A bit more information . . .
When discussing temperature recording devices, data resolution is a concept that is, with the demise of chart recorders, slowly dying out. It's important to consider that adverb, "slowly." While yes, data loggers are the future, and more and more the present of environmental monitoring, chart recorders still have their place, and will continue to have their place as long as those monitoring love the immediate physical readout of their data. Thus, we'd love to take this topic head on.
To fully answer the question posed in the title of this article, we need to start with another question: What is the difference between a small chart recorder, and a large chart recorder? When shopping for a chart recorder, why in the world would you pay 2X as much for an 8 inch chart recorder as you would for a small 3 inch chart recorder? There are many reasons (alarms, relays, multiple variables), and one of those reasons is data resolution. Data resolution is the amount of data you can physically view, and the precision of that data on your chart recorder. When you use an 8 inch chart recorder, you can see more of your data than a 3 inch chart recorder. How? Check out the image above:
On the left, we have the temperature readings of an 8 inch chart recorder. This chart recorder measured and recorded, in Fahrenheit, the temperatures inside a warehouse over the course of 7 days. The 3 inch chart recorder, while in a different warehouse, also recorded temperatures inside a warehouse over the course of the week.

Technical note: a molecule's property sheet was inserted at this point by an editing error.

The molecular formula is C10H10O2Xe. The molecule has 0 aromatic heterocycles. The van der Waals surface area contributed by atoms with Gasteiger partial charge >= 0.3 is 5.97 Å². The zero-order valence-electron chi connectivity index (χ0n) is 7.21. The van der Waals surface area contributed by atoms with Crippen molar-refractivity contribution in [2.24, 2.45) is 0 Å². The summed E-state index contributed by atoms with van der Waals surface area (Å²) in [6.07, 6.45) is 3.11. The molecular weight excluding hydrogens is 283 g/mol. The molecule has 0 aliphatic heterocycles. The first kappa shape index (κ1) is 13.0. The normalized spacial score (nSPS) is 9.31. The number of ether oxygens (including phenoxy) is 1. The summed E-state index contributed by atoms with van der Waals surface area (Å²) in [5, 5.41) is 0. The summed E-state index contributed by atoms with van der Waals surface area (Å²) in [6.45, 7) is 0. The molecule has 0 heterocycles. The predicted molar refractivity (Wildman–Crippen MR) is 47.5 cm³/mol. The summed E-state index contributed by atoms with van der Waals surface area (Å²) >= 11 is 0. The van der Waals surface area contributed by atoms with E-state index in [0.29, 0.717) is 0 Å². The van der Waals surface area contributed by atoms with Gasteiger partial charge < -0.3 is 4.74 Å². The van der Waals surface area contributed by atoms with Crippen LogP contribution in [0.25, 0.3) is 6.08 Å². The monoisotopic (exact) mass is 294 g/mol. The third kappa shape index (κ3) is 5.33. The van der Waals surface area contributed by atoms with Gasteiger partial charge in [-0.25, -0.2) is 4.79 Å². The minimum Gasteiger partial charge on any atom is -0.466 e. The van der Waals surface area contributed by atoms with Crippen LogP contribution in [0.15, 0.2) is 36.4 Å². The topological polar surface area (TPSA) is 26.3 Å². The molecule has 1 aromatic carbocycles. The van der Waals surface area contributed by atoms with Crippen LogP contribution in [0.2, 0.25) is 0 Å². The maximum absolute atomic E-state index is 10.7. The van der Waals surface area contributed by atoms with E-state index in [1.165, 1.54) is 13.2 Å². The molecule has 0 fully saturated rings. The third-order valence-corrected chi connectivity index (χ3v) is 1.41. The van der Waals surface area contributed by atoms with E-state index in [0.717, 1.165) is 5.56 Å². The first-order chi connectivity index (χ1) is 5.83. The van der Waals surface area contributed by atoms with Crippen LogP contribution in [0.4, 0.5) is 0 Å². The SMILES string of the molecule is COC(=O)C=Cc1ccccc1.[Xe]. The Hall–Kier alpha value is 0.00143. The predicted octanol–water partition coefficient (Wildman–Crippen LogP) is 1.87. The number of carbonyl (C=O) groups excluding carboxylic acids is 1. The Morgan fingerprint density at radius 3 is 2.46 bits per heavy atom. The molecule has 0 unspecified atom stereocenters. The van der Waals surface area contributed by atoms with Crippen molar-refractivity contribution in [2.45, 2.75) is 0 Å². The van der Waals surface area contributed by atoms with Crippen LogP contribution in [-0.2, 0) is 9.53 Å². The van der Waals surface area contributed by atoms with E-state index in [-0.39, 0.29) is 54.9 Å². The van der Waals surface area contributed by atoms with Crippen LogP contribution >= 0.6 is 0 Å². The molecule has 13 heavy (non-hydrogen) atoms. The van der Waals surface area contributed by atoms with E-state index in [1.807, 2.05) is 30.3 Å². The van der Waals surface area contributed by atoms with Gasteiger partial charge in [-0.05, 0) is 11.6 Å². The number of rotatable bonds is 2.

Which chart is easier to read?
Obviously, the 8 inch chart. Now what does that mean? It means you can be more accurate. It sounds silly, but the 3 inch chart (even when you are looking over it with a magnifying glass) can only really show limited temperature trends, not actual data points. You can try all you want, but if I asked you to tell me what temperature the 3 inch chart recorder warehouse was at from 12:30AM-1:00AM on Saturday, you could only say somewhere between 34-33 degrees. For some companies and applications, that is just fine. For others, specifically those audited by agencies concerned about the temperature of the materials or goods you are storing or producing, that isn't enough.
What the 8 inch chart gives you, is a greater ability to see real data points, or at the minimum, to see more detailed trends of your data. Also, as you see in the photo above, the 8 inch chart, because it is bigger, gives you the ability to monitor over a wider temperature range. That 3 inch chart is only monitoring temperatures from 25-50F. The 8 inch chart shows data from 5-115F.
By bringing up data loggers, it's tough not to make everything I wrote above not obsolete. While 8 inch chart recorders are better than 3 inch chart recorders for viewing and analyzing your temperature data, they are no substitute for data loggers. Data loggers graph your data, sure. But they also provide you with actual data points, taken at specific sample intervals that you control, which is shown (usually) in some kind of tabular format. There really is no substitute.